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Speedy Action to adapt to Change

Swift action needs to be taken to adapt to changes continuously. With the globalization, day by day new developments take place in software technology. Delay can certainly be dangerous. So, the need of the hour is not only to develop software but also protect the same from external and internal threats.

Successful software systems often suffer the same fate that befell prosperous ancient cities. Developers design software systems based on needs and constraints imposed by external factors that change over time. These systems might align well with the current mission, marketplace, or line of business, drawing a strong client base. But as the number of users grows, so do demands on the system.

These demands can imperil the system's performance by exceeding the intended resource level. Demands may be to develop capabilities not supported by the original system design.

In these cases, the pressure is to change the software in response to evolving requirements. Ultimately, developers address these demands and change the software within unrealistic resource constraints. Like building outside the city walls, this means potentially compromising resources and structures. With repeated changes, the software becomes less changeable—making the system brittle. Thus, the software system's success could contribute to its demise.

While software engineers face a situation similar to that of their ancient city-building ancestors, technologies are available to help them develop and evolve systems that respond quickly and efficiently to a changing environment.

Software complexity is the degree to which software is difficult to analyze, understand, or explain. Figure 1 illustrates a trend that has persisted since the mid-1970s: As society increasingly depends on software, the size and complexity of software systems continues to grow—making them progressively more difficult to understand and evolve.

This trend has dramatically accelerated in recent years with the advent of Web services, agent-based systems, autonomic and self-healing systems, reconfigurable computing, and other advances. Software's complexity has compounded in both volume (structure) and interaction (social) as the Internet has enabled delivering software functionality as services.

Yet, most technologies that we use to develop, maintain, and evolve software systems do not adequately cope with complexity and change.

Traditionally, software engineers respond to complexity by decomposing systems into manageable parts to accommodate the sheer number of elements and their structure. However, the Internet and the emergence of software as services have led to a new kind of complexity.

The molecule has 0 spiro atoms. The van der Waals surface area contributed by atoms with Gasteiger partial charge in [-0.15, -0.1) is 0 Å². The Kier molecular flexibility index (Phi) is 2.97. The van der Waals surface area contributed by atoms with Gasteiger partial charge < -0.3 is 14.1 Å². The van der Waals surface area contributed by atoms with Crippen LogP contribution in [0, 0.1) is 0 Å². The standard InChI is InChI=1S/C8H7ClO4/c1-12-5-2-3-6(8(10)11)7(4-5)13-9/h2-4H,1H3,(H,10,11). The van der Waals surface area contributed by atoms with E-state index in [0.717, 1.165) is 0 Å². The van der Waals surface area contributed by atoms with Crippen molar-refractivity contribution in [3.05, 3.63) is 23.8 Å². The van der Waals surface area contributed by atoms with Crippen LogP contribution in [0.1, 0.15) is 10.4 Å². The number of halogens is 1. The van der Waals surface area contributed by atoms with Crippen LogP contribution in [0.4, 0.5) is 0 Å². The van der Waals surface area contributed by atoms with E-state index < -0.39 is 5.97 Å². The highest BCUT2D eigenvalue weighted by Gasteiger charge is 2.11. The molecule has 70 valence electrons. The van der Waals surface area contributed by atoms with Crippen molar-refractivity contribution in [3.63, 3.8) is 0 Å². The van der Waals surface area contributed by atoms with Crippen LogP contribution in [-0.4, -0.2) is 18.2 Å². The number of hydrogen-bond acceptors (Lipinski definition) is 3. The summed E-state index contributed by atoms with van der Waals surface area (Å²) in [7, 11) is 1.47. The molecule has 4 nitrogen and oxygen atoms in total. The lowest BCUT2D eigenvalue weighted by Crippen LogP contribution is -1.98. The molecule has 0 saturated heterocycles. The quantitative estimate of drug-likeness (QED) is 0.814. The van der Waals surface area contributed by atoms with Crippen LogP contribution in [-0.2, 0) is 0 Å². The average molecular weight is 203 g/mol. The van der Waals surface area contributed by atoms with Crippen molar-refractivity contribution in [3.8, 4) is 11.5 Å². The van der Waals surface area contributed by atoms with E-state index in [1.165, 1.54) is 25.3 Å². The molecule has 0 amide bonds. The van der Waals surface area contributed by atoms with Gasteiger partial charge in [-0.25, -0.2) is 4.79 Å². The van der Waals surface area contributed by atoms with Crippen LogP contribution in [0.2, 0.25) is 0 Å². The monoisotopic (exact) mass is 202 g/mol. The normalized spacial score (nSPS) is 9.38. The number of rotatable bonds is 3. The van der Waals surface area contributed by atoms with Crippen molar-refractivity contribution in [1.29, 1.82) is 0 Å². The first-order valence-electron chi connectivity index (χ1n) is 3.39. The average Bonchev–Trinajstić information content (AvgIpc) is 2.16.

What José Luiz Fiadeiro describes as software's social complexity naturally arises from an increase in both the number and intricacy of system interactions ("Designing for Software's Social Complexity," Computer, Jan. 2007, pp. 34-39). Services are inherently social, and interactions stem from a range of dependencies and values.

Service-oriented architectures accordingly reflect the need for flexibility and self-assembly more than size and structure.

Web services:Consider, for example, a global firm that produces a monthly publication—originally in English—that it must translate into various languages for its customers worldwide. The firm employs a Web service broker to acquire and assemble the services necessary to translate the manuscript and distribute the electronic copies to the offices in each country.

Assuming there are competing suppliers for the translation services and acceptable translations of the documents are feasible, the supplier then submits the job to the service broker, who in turn identifies the appropriate provider based on the customerprofile and costs of the service. The customer agrees to the provision, and the provider translates and sends the publication.

At this point, if developers could construct the software service components for this specific provision, software impact analysis and visualization tools could readily provide the traditional structure and dependency depictions necessary to understand the system. However, the missing aspects are the business interaction dependencies necessary to resolve problems that might arise.

Continuing with this example, suppose the French translation is error-ridden and must be corrected. Who fixes the problem? Not the customer—the opportunity to operate the service has passed with the initial use. Not the maintainer—since the code and even the executable image is inaccessible for local remedy. While in the same situation, the broker can at least negotiate a solution, but will it be done in time?

Because the process does not adequately capture the various interactions and their intricacies, problems arise around responsibility. Under- standing the dependencies and relationships between the provisioned services and providers is daunting. With the broker often unclear on knowledge boundaries, discovering the problem using normal impact analysis can be out of reach.

This example shows, in a simple way, how the state of the practice for software impact analysis technology fails to address this new social complexity.

Autonomic and self-healing systems

Similar examples can be given for autonomic and self-healing systems. Understanding the number and intricacies of their interactions likewise provides insight into appropriate responses in a changing environment.

For self-healing systems, anomaly detection, diagnosis, replacement planning, and execution timing are all functions of components' interactions in the operating environment as illustrated in David Garlan and colleagues' work with the Rainbow framework ("Rainbow: Architecture-Based Self-Adaptation with Reusable Infrastructure," Computer, Oct. 2004, pp. 46-54).